I'm a tenant renting from a condo owner and I want to move out when my lease ends in mid-March. But the building is not allowing me to schedule a move because one of the elevators needs to be repaired, which is going to take at least a month, and they want the service elevator, which is normally used for moves, to be available for residents. Can the building bar me from moving out because they can't get an elevator fixed on time?
Yes, your condo board does have the power to dictate when you move out, our experts say.
"Under the business judgment rule, a condominium board has very broad authority and latitude to manage the operations of its building in the manner that the board members feel most appropriate, as long as they made the decision in good faith," says Aaron Shmulewitz, an attorney with Belkin Burden Wenig & Goldman. "Managing moves in and out of a building when elevator availability is limited is a prototypical example of such an operational decision, when a board needs to weigh one set of competing interests against another."
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The "business judgment rule" is a legal framework, which states that as long as co-op and condo boards establish rules for their buildings in good faith and in the best interests of shareholders, courts will not interfere (although residents might fund these rules unfair and inconvenient).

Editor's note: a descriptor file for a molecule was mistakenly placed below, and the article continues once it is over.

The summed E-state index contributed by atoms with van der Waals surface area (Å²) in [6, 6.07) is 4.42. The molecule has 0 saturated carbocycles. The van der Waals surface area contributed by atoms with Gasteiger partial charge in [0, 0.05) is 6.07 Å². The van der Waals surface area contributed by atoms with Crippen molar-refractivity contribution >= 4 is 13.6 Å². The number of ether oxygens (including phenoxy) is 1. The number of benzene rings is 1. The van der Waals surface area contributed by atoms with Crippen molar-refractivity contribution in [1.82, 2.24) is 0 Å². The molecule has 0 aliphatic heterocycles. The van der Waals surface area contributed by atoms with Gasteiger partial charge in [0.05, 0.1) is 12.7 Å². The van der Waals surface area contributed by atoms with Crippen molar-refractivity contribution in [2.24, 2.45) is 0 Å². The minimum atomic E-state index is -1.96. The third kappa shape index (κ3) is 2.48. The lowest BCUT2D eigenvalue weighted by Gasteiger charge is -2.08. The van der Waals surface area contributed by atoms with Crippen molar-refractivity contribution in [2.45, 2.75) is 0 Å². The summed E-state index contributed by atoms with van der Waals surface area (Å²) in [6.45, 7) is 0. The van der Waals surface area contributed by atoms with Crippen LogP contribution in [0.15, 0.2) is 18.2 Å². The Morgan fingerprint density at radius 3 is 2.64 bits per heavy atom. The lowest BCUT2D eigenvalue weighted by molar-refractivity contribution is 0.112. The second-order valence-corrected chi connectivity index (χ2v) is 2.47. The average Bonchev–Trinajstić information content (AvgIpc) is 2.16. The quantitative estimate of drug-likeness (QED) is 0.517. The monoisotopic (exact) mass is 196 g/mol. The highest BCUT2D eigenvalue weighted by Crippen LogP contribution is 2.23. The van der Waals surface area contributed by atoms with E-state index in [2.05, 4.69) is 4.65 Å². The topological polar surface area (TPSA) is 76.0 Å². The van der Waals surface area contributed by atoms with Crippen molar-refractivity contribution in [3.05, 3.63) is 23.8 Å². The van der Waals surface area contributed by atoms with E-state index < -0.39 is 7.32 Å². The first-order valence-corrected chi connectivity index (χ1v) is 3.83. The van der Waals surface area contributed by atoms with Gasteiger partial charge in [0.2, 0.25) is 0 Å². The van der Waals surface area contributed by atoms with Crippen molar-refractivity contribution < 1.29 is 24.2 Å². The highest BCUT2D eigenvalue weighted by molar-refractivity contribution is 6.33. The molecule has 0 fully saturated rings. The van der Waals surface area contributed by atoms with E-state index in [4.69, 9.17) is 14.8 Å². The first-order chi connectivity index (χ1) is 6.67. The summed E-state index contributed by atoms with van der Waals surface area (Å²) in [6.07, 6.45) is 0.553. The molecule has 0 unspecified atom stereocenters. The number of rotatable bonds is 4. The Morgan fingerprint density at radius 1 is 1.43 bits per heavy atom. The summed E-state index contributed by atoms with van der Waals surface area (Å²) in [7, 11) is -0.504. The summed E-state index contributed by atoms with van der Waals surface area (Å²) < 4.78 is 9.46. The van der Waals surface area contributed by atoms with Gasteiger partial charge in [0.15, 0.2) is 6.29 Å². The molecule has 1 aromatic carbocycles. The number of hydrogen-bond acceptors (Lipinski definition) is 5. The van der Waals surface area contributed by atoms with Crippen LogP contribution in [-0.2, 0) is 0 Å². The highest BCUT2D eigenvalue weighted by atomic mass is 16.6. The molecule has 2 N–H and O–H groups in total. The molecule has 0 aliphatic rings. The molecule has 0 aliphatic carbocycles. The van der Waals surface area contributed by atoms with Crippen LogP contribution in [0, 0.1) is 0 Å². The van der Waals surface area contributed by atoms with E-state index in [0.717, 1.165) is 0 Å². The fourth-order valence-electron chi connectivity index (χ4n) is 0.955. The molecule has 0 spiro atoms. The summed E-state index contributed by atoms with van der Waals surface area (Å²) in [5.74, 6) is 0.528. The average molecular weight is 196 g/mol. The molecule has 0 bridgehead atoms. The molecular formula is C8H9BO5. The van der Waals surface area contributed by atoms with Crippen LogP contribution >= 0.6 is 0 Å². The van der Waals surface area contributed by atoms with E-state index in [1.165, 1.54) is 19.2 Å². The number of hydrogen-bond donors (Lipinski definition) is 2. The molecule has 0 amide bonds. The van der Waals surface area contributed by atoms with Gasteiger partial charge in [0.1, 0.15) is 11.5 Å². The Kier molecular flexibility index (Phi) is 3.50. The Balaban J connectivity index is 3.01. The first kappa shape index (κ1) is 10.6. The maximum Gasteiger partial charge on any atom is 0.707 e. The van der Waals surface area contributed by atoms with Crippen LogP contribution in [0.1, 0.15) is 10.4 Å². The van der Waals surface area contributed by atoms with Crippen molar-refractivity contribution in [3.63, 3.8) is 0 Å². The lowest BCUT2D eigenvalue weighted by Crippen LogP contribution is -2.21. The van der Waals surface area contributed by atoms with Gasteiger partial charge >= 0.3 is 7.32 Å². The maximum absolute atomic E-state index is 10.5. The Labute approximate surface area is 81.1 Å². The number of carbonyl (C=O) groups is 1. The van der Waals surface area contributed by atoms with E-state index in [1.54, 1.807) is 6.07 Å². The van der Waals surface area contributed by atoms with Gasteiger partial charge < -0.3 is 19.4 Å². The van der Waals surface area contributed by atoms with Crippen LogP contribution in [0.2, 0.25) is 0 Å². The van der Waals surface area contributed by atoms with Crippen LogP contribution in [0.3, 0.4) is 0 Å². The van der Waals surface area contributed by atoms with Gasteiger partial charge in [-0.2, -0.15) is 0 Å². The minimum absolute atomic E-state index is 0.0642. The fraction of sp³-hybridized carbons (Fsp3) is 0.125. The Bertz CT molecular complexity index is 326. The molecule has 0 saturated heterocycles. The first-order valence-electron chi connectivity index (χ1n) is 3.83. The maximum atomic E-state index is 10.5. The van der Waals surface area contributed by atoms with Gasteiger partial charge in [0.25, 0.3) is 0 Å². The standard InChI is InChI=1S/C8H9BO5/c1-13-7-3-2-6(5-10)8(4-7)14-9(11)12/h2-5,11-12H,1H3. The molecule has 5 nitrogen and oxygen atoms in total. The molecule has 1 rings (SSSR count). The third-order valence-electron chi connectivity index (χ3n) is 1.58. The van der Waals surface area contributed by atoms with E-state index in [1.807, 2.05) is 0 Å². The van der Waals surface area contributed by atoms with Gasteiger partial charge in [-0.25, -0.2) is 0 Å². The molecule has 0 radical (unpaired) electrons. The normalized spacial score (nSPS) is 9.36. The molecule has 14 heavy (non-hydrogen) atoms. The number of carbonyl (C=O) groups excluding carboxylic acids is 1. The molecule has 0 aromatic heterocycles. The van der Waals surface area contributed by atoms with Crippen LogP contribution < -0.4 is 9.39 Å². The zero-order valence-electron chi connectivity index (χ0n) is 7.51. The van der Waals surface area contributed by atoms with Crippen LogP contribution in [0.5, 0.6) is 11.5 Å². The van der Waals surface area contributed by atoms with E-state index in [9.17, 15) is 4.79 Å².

"If the elevator legitimately needs to be repaired and it broke in the normal course of things, people have to live with those disruptions," says Sam Himmelstein, a lawyer who represents residential and commercial tenants and tenant associations (and FYI, a Brick sponsor).
Of course, this doesn't help you deal with the problem of not being able to move out before your lease is up—and you be stuck with having to pay rent on two apartments at the same time. Consider whether there are alternate ways of getting your belongings out of the building.
"It’s important to keep in mind that this decision is not preventing you from moving elsewhere, but only temporarily preventing use of the building’s elevators to transport your furniture and other large items," Shmulewitz says.
You may be able to find a moving company willing to use the stairs to move you out. You may also want to try negotiating with the condo board or the owner of the unit you are renting from.
"You could try to make some constructive suggestions to the board, and see if you can move later in the evening and give notice to the other residents in the building that you'll be using the elevator," Himmelstein says. You could also try negotiating with the unit owner on rent until you are able to move out, he suggests.
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